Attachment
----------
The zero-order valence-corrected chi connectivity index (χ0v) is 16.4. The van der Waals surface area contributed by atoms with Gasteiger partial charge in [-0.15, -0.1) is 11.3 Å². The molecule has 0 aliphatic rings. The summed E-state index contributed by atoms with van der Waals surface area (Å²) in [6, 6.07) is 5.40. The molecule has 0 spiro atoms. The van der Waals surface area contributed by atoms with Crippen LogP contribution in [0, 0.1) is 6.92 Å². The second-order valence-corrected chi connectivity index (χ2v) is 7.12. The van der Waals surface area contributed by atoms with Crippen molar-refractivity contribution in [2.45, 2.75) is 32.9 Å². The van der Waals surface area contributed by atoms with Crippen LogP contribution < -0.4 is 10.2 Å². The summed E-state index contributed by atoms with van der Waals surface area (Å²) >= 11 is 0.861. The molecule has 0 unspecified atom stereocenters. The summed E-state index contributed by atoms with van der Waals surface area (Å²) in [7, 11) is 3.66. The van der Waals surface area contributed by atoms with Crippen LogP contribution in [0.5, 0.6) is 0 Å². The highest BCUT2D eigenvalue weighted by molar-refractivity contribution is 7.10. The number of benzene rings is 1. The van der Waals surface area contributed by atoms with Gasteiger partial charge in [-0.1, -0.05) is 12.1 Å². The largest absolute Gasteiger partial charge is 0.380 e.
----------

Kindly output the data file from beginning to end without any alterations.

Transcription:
The zero-order valence-corrected chi connectivity index (χ0v) is 16.4. The van der Waals surface area contributed by atoms with Gasteiger partial charge in [-0.15, -0.1) is 11.3 Å². The molecule has 0 aliphatic rings. The summed E-state index contributed by atoms with van der Waals surface area (Å²) in [6, 6.07) is 5.40. The molecule has 0 spiro atoms. The van der Waals surface area contributed by atoms with Crippen LogP contribution in [0, 0.1) is 6.92 Å². The second-order valence-corrected chi connectivity index (χ2v) is 7.12. The van der Waals surface area contributed by atoms with Crippen molar-refractivity contribution in [2.45, 2.75) is 32.9 Å². The van der Waals surface area contributed by atoms with Crippen LogP contribution < -0.4 is 10.2 Å². The summed E-state index contributed by atoms with van der Waals surface area (Å²) >= 11 is 0.861. The molecule has 0 unspecified atom stereocenters. The summed E-state index contributed by atoms with van der Waals surface area (Å²) in [7, 11) is 3.66. The van der Waals surface area contributed by atoms with Crippen LogP contribution in [0.5, 0.6) is 0 Å². The highest BCUT2D eigenvalue weighted by molar-refractivity contribution is 7.10. The number of benzene rings is 1. The van der Waals surface area contributed by atoms with Gasteiger partial charge in [-0.1, -0.05) is 12.1 Å². The largest absolute Gasteiger partial charge is 0.380 e.